The Forgotten Mexican-American History of the Civil War
As most folks reading this know all too well, these are strange times in my home state of Arizona. The Mexican-American community is under political assault, with their very status as Americans coming into question. Here in Tucson, a school board has gone out of its way to appease state officials by enforcing a ban on teaching the role of Mexican-Americans in our shared history.
This project is my little way of striking back against this.
The current political dogma is based on the premise that Mexican-Americans are a new community, largely without roots in the United States. This is pure bunk. Mexican-Americans have always been here, though their role in building this country is too frequently dismissed and forgotten. In particular, the role of Mexican-Americans in the Civil War usually goes unmentioned.
Thousands of Mexican-Americans served on both sides of the great conflict, from Pennsylvania to the Pacific Coast. This project focuses on one battalion, about 400 men (plus their wives, in a few cases), raised from among the californios, the Spanish-Speaking natives of California, in the hopes that their legendary horsemanship could be put to good use in the federal service. These men served in California by supporting a campaign against Indians in the northern counties, pursuing bandits in the Central Valley, securing the roads across the southern deserts, and generally enforcing federal authority during the national crisis. Later, they were posted to a squalid post on the Mexican border in Arizona, from where they patrolled against Apaches and partisans of the Emperor Maximilian.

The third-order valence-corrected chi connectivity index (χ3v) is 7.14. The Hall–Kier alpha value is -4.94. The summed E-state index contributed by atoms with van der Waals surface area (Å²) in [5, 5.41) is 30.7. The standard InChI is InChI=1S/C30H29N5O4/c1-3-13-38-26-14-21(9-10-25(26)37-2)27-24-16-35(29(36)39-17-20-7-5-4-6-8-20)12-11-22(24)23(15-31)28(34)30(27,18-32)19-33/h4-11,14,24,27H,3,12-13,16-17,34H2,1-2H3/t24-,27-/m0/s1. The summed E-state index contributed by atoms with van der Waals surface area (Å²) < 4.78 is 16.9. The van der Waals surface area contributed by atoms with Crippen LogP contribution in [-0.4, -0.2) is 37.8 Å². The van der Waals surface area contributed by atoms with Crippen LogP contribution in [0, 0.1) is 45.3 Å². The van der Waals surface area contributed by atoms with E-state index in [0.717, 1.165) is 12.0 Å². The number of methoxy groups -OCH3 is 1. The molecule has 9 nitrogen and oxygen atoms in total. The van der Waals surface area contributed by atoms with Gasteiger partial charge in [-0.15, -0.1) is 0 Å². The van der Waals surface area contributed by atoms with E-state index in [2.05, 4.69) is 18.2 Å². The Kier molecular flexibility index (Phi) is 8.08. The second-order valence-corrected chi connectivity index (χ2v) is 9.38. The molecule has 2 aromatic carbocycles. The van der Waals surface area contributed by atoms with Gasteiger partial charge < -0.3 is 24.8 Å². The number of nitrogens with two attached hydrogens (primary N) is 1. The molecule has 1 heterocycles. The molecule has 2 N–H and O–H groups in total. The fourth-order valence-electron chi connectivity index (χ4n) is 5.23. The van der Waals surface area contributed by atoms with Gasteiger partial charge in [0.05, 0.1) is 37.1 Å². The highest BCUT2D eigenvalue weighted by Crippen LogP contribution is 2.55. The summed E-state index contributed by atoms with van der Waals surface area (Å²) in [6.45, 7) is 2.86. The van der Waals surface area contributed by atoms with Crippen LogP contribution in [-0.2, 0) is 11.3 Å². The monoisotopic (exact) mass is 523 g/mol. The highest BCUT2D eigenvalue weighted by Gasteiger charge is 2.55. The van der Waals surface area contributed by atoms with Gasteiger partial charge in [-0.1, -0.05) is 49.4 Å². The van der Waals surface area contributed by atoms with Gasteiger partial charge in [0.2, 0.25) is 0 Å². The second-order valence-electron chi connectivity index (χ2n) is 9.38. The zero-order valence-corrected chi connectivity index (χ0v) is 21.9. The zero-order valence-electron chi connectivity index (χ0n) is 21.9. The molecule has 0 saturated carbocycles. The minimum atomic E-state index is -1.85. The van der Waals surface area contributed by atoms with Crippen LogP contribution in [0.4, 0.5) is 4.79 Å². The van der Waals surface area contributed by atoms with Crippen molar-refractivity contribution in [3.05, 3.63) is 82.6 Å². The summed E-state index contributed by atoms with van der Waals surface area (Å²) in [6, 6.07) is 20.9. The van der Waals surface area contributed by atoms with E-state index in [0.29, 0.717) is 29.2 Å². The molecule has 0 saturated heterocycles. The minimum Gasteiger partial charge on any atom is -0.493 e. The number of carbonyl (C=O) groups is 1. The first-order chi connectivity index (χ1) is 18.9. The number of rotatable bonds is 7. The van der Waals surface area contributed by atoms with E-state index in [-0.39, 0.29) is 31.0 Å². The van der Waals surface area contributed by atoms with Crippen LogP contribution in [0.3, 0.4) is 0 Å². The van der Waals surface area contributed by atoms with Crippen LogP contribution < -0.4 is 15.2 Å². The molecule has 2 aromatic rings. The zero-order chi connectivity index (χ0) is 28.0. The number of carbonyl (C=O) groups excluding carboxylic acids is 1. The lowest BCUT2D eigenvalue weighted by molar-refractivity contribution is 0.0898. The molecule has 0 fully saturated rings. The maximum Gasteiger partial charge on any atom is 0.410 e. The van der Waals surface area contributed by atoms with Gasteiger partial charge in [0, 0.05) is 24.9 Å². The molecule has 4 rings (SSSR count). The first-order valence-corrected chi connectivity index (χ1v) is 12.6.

The Civil War is the great American Epic, our Iliad. That Mexican-Americans were a part of this story and therefore share in our national heritage is an inconvenient truth that is too little known. I hope that in a small way, this book can give this record its proper place in the popular imagination.
The book, tentatively titled Knights of Woeful Countenance: 1st Battalion of Native Cavalry, California Volunteers, 1863-1866, is an expansion of an article that was published in the Journal of Arizona History in 1999. The article received an award from the Arizona Historical Society in 2000 and has since been posted online by the California Military History Museum.
At this point, much of the research is finished. The request here will allow me the time and resources to complete the writing that remains.